It turned out that Garrett liked the same indie rock that I did, even some of the same bands. So it was kinda funny seeing him march with the other kids while he played his flute and tried to be so obedient and orderly about the whole thing.

The afternoon was grey and cold, and my friend Craig had followed me out to the football field to check out “the new boyfriend.” Craig wasn’t gay but he knew I was. I had told him over the summer, when I had my crush on Joey. Craig was cute, with lots of red hair and blue eyes. We sat in the bleachers like a couple of leftover summer flowers with fuzzy tops, and watched band practice.

“He’s cute,” Craig said.

I blushed, and dropped hair over my smile. “Thanks.”

“You still plan to run away now that you’re in love all over again?”

I shrugged and said, “I dunno. Why d’ya think it’s love?”

“Has to be. You said ‘yes’ about running away when you were crushing on that Joey kid.”

I blushed again. “Yeah…”

“How’s your mom?”


The band director was trying to get the kids to march in a new formation. It wasn’t hard to spot Garrett. He was the only one dressed all in black.

Craig chuckled. “Emo kid in the marching band. Sounds like a song.”

“He likes band. I like that he likes it. And he hates when you laugh about it.”

“It’s funny. He needs to lighten up a bit. The two of you sad sacks together oughta be a lot of fun on dates.”

“Shut up. I think he’s just… I dunno. Lonely. Like me.”

“Think he’s gay?”

I shrugged again.

“Flute’s a good sign,” Craig said.

What could I say? Yeah, it was a sissy stereotype, but I’d been thinking the same damned thing.


That night I dreamed about wolves again, in Wyoming under the moon. The air was freezing but it didn’t bother me. I ran with the wolves, very fast, and never got tired. Garrett was waiting for me, leaning against a tree like he owned the forest. He stepped in front of me and grabbed hold of me, and he kissed me. I wished that dream had never ended.

In the morning I found grey fur in my bed. We have a cat, but she’s orange. And this wasn’t some random shedding, the fur was in clumps, like it fell off an animal. The two clumps of fur were grey all together, but when you pulled the individual strands apart they were each almost white more than grey, with little tips of black. A few strands had a little brown on them, too; almost gold, like toffee.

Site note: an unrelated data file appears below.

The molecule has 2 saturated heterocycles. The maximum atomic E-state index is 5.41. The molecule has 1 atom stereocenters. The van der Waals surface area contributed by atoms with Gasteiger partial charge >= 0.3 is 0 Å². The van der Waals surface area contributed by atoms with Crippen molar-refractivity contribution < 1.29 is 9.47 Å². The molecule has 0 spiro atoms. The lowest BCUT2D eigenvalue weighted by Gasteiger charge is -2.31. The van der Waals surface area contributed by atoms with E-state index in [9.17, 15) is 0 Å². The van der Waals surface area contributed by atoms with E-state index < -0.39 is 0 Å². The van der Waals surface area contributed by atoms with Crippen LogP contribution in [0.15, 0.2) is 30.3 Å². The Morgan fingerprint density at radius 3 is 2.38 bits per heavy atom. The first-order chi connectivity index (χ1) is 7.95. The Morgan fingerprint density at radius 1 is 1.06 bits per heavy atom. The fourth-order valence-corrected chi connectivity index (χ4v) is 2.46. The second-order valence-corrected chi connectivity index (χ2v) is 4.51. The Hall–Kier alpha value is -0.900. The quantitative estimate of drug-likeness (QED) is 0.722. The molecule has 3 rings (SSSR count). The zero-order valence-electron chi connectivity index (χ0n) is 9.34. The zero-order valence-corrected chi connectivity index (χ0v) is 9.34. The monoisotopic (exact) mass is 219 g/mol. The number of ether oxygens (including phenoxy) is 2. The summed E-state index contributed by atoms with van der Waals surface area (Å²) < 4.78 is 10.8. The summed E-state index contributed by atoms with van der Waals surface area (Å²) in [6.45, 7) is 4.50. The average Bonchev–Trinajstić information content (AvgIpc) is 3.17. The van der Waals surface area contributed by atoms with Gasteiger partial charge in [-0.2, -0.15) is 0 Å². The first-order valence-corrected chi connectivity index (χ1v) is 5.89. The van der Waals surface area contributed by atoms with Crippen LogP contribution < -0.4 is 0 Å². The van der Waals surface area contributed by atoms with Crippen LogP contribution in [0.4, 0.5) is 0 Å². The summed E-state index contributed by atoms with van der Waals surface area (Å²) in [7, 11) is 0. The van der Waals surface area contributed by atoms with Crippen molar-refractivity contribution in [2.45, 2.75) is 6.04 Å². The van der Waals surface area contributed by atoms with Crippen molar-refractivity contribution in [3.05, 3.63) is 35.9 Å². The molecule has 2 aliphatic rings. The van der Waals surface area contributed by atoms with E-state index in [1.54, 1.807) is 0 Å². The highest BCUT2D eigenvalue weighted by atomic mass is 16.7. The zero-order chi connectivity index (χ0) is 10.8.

I studied the fur for so long I was almost late for school. I had no idea how the fur got into my bed, but I had no doubt what kind it was.

It was wolf fur.


I saw a real wolf pelt once, in a museum. I got permission to touch it. The fur was so soft and deep that it felt like my hands were swallowed up in water. The fur on that pelt was just like what I found in my bed that morning.

Touching the wolf pelt felt nice, but it made me mad to think that someone had probably killed that wolf out of hate and fear and ignorance. What they did to wolves, they also did to little queers like me.


Friday night came, and with it the promise that the rest of the world would leave me alone for a couple of days. After dark, Garrett and I smoked a joint in the tunnel under the bridge, and then we went over to the little strip mall for pizza. Afterwards we walked around together through the neighborhoods. Sometimes we took shortcuts over fences and in drainage ditches. The families were all hiding in their houses—scared of wolves, perhaps. Garrett and I didn’t really talk about much of anything, just stuff like movies and books and music and video games. The night was chilly, and I wondered if Garrett noticed that I was walking really close beside him. I wanted him to put his arm around me.

I told Garrett I wanted to run away from home.

“Yeah,” he said, “sometimes I do, too.”

“I saved up money,” I said. “I’m gonna go live with wolves. In Wyoming.”

“Better take a heavy coat.”

Yeah, I knew my plan was kind of stupid. I mean, uh-huh, living out in the wilderness with a bunch of wolves like I was a real wolfboy. How long before I starved or froze to death, right?

“Dad once tried to teach me how to hunt,” Garrett said, “when I was little. I know some stuff. So take me with you, ‘kay?”

I laughed, and then turned totally red in the face. “Sorry. I mean, you hunting. I can’t picture it.”

“You don’t want to. I threw up when Dad gutted a deer in front of me.”

I laughed again, and I knew it was okay. “If you ran away, where would you go?”

Garrett shrugged. “Dunno. Someplace where they don’t care if you play the flute and like other boys.”

I was so wrapped up in thinking that my own runaway plans were stupid that I almost missed what Garrett said. Then his words hit me, and I looked at him with one wide eye from under my long hair.

Garrett was sort of watching me out of the corner of his eye, between strands of his own long hair that swayed back and forth while he walked. He was waiting for another laugh from me, some sort of insult or mockery. He was waiting for me to call him a fag.

This time I didn’t screw it up.

“Yeah,” I said. “Me, too.”

“You too what?”

I shrugged, and sort of bounced from one foot to the other nervously, and then stuffed my hands in my jacket pockets. “Like boys.”

Garrett said nothing, and we kept on walking. I wrestled with finding a way to tell him how I felt about him. Maybe he just wanted to be friends. Maybe he wouldn’t care if I ran away and left him behind. A wolf would know what to do. A wolf would know what to say.